# PI aproximation with the ${x\over y^2 } \approx \pi$ pattern

there are commands in mathematica and maple for finding Rational integer forms that approximate a floating point or a decimal number ...

Mathematica function Rationalize

Maple function convert(float, rational, digits) but i confused to make an algorithm that find the rationals with the pattern :

$${x\over y^2 } \approx \pi$$

for example i saw in a very very old manuscript that mentioned ${300000\over 309^2}$ is the ratio of circumference of a circle and its diameter !

300000/(309 * 309) = 300000/95481 = 3.14198636377


as you saw these integers contains many zeroes and the number 3 have the main role !

so i am very interested to know how they discovered such ration and i request to help us discover other beautiful integer rationals with such pattern please ?

When does a circle with integer radius have area that is nearly a round integer?

then here are the best approximations with at least three zeros and $y<10^4$, found with a program:

      x           y     x/y^2           error
300000        309    3.1419863637792 0.0003937102
600000        437    3.1418711937540 0.0002785402
830000        514    3.1416069887508 0.0000143352
2613000        912    3.1415916435826 0.0000010100
51352000       4043    3.1415927065030 0.0000000529
91236000       5389    3.1415926293435 0.0000000242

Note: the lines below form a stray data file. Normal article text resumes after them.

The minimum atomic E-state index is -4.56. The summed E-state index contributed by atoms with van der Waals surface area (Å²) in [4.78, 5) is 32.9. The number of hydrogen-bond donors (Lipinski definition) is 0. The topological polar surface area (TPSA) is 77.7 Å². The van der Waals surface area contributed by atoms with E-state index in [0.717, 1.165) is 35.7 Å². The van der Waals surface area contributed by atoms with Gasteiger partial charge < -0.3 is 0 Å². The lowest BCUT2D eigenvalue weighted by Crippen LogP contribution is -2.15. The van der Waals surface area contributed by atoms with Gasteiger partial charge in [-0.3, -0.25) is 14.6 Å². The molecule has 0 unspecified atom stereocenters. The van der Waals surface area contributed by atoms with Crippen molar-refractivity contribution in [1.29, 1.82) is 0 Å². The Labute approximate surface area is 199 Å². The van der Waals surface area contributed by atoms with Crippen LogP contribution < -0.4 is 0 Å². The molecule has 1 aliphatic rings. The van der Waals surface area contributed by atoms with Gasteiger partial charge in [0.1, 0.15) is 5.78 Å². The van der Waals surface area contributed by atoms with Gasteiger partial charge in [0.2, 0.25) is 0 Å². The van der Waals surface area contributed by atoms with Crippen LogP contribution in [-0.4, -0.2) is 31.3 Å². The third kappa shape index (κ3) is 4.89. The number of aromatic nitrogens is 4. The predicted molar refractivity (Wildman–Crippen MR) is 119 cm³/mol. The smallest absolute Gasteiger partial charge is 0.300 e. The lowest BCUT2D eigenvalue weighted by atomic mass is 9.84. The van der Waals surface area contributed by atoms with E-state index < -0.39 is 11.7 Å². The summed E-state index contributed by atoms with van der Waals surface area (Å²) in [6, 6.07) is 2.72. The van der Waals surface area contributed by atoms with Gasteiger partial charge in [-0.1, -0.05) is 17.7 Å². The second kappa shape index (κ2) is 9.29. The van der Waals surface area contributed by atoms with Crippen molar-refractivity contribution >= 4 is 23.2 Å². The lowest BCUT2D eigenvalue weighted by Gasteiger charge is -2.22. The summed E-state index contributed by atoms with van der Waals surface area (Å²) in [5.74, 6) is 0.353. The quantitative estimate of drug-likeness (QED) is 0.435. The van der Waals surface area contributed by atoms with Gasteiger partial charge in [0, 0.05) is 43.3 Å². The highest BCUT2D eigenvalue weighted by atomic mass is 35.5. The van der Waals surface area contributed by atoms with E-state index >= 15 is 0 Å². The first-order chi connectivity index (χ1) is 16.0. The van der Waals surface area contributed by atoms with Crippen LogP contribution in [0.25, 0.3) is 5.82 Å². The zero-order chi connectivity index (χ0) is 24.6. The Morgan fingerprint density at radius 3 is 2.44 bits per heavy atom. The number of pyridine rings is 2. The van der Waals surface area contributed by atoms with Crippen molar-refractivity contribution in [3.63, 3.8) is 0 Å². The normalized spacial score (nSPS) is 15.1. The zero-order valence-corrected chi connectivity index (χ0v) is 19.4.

149138000       6890    3.1415926407300 0.0000000129
233380000       8619    3.1415926636367 0.0000000100
246113000       8851    3.1415926543257 0.0000000007

• What is the criterion here by which approximations make the list? In particular, can you explain the fairly big gap between $y=912$ and $y=4043$? Sep 14, 2015 at 15:58
• @BarryCipra, an approximation appears in the list if $x$ has least three zeros and the error is less that the previous one. I have no further explanation for the gap.
– lhf
Sep 14, 2015 at 16:03
• Ah, thank you. I see I didn't pay close enough attention to the "at least three zeros." So basically you're looking at rational approximations (with square denominator) to the number $\pi/1000$. Sep 14, 2015 at 16:20
• @BarryCipra, no, not really, but perhaps what you say is equivalent. If you can read Lua, see ideone.com/tReTWf.
– lhf
Sep 14, 2015 at 16:25

Here is some Mathematica code you can execute. It finds the best x/(y^2) approximation for all y's from 1 to ymax, and it prints the best approximation it has seen so far. Set ymax as high as you like and have fun.

ymax = 1000000;
best = 1;
Do[
x = Floor[y*y*Pi + .5];
approx = x/(y^2);
err = Abs[Pi - approx];
If[err < best,
best = err;
Print[x, " / ", y, "^2 = ", approx // N, "  err = ", err // N]],
{y, 1, ymax}]

• i would like to use your code as a prototype for extension or generalization for finding any desired pattern that may approximate to pi . also translating of it to maple language too ... Sep 16, 2015 at 10:50
• @FereydoonShekofte Hey, I appreciate the Accept. Let me know if any of the Mathematica code needs explaining. Sep 16, 2015 at 11:02